December 4, 2022

Sanctions against Roman Abramovich mean Chelsea cannot sell match tickets

On Thursday, Chelsea owner Roman Abramovich was sanctioned by the UK government as a result of his close ties to Russian president Vladimir Putin.

He is one of several high-profile Russians with interests in the UK who have been named in a government report and will have all of their assets frozen.

Roman Abramovich, whose net worth is estimated to be around $12.3bn, having his assets sanctioned means that Chelsea will be hit with several impositions that affect the club.

Abramovich, who was described by the UK government as a “pro-Kremlin oligarch”, confirmed last week that he has put Chelsea up for sale – with with net proceeds from the sale to be donated to “all victims of the war in Ukraine”. It is understood that the sale of the club can still go ahead, but the club will be restricted in many other areas.

A government document announcing the move to sanction him stated that Abramovich has had a “close relationship for decades” with Russian President Vladimir Putin.

“This association has included obtaining a financial benefit or other material benefit from Putin and the government of Russia,” it said.

Things Chelsea can still do:

  • Pay wages to players and staff
  • Pay fees, dividends or other allowances to directors of the Club except Roman Abramovich
  • Continue the payment necessary for the ongoing regular maintenance of the Club and the Club’s grounds, including rates, council tax, other taxes, insurance building safety inspection costs, energy costs and other maintenance costs associated with the maintenance of the Club’s ground and training grounds
  • Pay reasonable costs of travel to and from fixtures for players and essential staff including costs for security staff, travel agencies or contractors
  • Make payments for the hosting of fixtures up to £500k
  • Sell food and drink at home matches
  • Continue payments between clubs for existing loan and sale agreements
  • Receive fees from EFA, PL, and UEFA for performance
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Things Chelsea cannot do:

  • Sell merchandise provided by third parties
  • Produce new merchandise unless there is an existing agreement pre-sanction
  • Sell new tickets for home and away matches
  • Pay for new stadium works
  • Enter new loan or sale agreements for players

While the football side of Chelsea’s operations will be able to continue, the sanctioning means that the day-to-day running of the club will significantly change. Crucially, any fees the clubs receives must be frozen as part of the sanctions.

Chelsea can still play their Premier League match at Norwich City tonight, but the Russian owner can not sell the club. In order for Abramovich to sell the Blues, he would need to receive special dispensation from the Government – which is likely to be a protracted process.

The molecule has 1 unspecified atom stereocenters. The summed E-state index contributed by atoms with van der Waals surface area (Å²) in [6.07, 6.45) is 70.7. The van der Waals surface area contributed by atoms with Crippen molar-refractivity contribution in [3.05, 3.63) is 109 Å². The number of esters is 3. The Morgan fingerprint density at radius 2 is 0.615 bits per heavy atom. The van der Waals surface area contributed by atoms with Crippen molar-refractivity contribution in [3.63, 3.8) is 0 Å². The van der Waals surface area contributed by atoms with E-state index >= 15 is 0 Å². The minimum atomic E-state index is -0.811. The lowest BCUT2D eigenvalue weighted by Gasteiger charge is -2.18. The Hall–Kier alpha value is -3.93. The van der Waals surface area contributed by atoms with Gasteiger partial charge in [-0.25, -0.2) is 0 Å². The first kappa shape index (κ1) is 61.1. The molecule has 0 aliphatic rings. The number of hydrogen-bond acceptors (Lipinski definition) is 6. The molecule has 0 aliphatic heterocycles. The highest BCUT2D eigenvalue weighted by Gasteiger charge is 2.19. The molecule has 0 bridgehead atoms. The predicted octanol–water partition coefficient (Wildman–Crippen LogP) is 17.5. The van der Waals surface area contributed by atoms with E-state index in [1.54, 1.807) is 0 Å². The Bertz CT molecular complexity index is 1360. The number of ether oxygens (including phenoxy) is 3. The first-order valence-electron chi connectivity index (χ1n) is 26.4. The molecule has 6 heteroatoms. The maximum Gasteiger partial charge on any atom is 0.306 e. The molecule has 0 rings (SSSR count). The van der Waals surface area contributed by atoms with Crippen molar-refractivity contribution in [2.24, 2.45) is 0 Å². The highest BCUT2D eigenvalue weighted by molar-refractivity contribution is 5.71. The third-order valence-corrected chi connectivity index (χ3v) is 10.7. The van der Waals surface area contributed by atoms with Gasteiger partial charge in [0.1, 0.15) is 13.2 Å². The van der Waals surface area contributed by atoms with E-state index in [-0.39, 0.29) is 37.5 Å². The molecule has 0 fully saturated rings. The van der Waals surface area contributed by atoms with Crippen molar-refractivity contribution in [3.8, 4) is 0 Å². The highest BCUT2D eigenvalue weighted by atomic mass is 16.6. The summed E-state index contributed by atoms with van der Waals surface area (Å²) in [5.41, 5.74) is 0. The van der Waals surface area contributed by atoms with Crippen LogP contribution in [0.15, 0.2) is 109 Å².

It will also prevent the club from entering agreements for the transfer of players. This is likely to have a huge knock-on effect for the Blues, considering that Antonio Rüdiger, Andreas Christensen and César Azpilicueta all out of contract in the summer. Not only can they not sign any new players, but they cannot sell their current contracted players either.

The club’s supporters will also be affected by the sanction, with Chelsea no longer able to sell tickets to fans.

While season ticket holders will still be able to attend matches, and existing tickets will be honoured, the Blues have been banned from selling tickets to upcoming matches.

The club shop will be forced to close and fans will still be permitted to buy food and drink at the ground. The “special license” will also allow “staff to be paid.”

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While Chelsea will be able to continue playing matches, both home and away, the ‘Russia Regulations’ license also prohibits the Blues from spending more than £20,000 on any away game travel.

Considering Thomas Tuchel’s side are set to travel to Lille for their Champions League Round of 16 clash next Wednesday, it is unclear how the London outfit will logistically be able to get around that barrier.

For context, experienced player liaison officer Hugo Scheckter has explained that for a regular domestic away game, the logistics usually total £30k. An away trip to Europe will obviously cost more, meaning that to facilitate an away trip in the Champions League, the club will have to make significant cost cutting measures with regard to travel and accommodation.

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